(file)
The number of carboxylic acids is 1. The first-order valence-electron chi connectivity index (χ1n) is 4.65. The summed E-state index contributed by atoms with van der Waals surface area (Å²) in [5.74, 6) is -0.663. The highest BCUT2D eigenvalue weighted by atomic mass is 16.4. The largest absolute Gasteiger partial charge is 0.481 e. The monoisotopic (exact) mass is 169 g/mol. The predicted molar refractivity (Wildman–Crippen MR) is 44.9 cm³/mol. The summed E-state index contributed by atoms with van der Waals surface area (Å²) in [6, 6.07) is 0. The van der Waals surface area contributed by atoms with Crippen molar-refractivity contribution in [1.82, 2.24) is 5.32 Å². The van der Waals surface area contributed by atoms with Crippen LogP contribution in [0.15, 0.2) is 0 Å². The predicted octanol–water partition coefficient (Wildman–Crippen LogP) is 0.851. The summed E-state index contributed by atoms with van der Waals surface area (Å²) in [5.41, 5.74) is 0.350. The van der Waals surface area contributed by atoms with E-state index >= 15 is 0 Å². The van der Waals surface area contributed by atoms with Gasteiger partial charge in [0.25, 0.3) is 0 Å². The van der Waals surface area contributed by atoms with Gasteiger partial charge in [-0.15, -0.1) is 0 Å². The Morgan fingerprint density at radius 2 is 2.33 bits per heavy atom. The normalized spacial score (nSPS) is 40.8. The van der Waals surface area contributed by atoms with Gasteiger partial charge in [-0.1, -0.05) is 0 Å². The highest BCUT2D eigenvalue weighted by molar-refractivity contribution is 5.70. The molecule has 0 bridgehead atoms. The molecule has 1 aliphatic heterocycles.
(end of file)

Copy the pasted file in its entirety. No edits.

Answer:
The number of carboxylic acids is 1. The first-order valence-electron chi connectivity index (χ1n) is 4.65. The summed E-state index contributed by atoms with van der Waals surface area (Å²) in [5.74, 6) is -0.663. The highest BCUT2D eigenvalue weighted by atomic mass is 16.4. The largest absolute Gasteiger partial charge is 0.481 e. The monoisotopic (exact) mass is 169 g/mol. The predicted molar refractivity (Wildman–Crippen MR) is 44.9 cm³/mol. The summed E-state index contributed by atoms with van der Waals surface area (Å²) in [6, 6.07) is 0. The van der Waals surface area contributed by atoms with Crippen molar-refractivity contribution in [1.82, 2.24) is 5.32 Å². The van der Waals surface area contributed by atoms with Crippen LogP contribution in [0.15, 0.2) is 0 Å². The predicted octanol–water partition coefficient (Wildman–Crippen LogP) is 0.851. The summed E-state index contributed by atoms with van der Waals surface area (Å²) in [5.41, 5.74) is 0.350. The van der Waals surface area contributed by atoms with E-state index >= 15 is 0 Å². The van der Waals surface area contributed by atoms with Gasteiger partial charge in [0.25, 0.3) is 0 Å². The van der Waals surface area contributed by atoms with Gasteiger partial charge in [-0.15, -0.1) is 0 Å². The Morgan fingerprint density at radius 2 is 2.33 bits per heavy atom. The normalized spacial score (nSPS) is 40.8. The van der Waals surface area contributed by atoms with Gasteiger partial charge in [-0.1, -0.05) is 0 Å². The highest BCUT2D eigenvalue weighted by molar-refractivity contribution is 5.70. The molecule has 0 bridgehead atoms. The molecule has 1 aliphatic heterocycles.